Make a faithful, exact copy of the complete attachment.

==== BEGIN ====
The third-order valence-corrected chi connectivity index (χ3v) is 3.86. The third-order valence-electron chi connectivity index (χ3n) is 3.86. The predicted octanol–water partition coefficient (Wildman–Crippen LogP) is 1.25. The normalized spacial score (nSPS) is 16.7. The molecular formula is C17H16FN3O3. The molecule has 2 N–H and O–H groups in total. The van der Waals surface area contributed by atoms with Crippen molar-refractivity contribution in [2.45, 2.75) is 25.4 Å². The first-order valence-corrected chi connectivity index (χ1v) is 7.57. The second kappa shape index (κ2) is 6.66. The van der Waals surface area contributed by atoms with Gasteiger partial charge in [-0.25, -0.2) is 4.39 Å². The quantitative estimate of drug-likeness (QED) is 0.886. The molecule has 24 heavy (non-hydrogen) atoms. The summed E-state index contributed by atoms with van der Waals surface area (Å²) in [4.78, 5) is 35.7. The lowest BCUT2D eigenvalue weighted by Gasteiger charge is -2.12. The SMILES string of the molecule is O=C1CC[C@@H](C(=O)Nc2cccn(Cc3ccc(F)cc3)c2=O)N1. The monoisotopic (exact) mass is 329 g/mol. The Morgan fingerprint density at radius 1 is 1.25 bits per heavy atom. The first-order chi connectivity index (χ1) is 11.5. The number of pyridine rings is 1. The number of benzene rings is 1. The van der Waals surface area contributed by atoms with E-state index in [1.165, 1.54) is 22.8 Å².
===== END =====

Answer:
The third-order valence-corrected chi connectivity index (χ3v) is 3.86. The third-order valence-electron chi connectivity index (χ3n) is 3.86. The predicted octanol–water partition coefficient (Wildman–Crippen LogP) is 1.25. The normalized spacial score (nSPS) is 16.7. The molecular formula is C17H16FN3O3. The molecule has 2 N–H and O–H groups in total. The van der Waals surface area contributed by atoms with Crippen molar-refractivity contribution in [2.45, 2.75) is 25.4 Å². The first-order valence-corrected chi connectivity index (χ1v) is 7.57. The second kappa shape index (κ2) is 6.66. The van der Waals surface area contributed by atoms with Gasteiger partial charge in [-0.25, -0.2) is 4.39 Å². The quantitative estimate of drug-likeness (QED) is 0.886. The molecule has 24 heavy (non-hydrogen) atoms. The summed E-state index contributed by atoms with van der Waals surface area (Å²) in [4.78, 5) is 35.7. The lowest BCUT2D eigenvalue weighted by Gasteiger charge is -2.12. The SMILES string of the molecule is O=C1CC[C@@H](C(=O)Nc2cccn(Cc3ccc(F)cc3)c2=O)N1. The monoisotopic (exact) mass is 329 g/mol. The Morgan fingerprint density at radius 1 is 1.25 bits per heavy atom. The first-order chi connectivity index (χ1) is 11.5. The number of pyridine rings is 1. The number of benzene rings is 1. The van der Waals surface area contributed by atoms with E-state index in [1.165, 1.54) is 22.8 Å².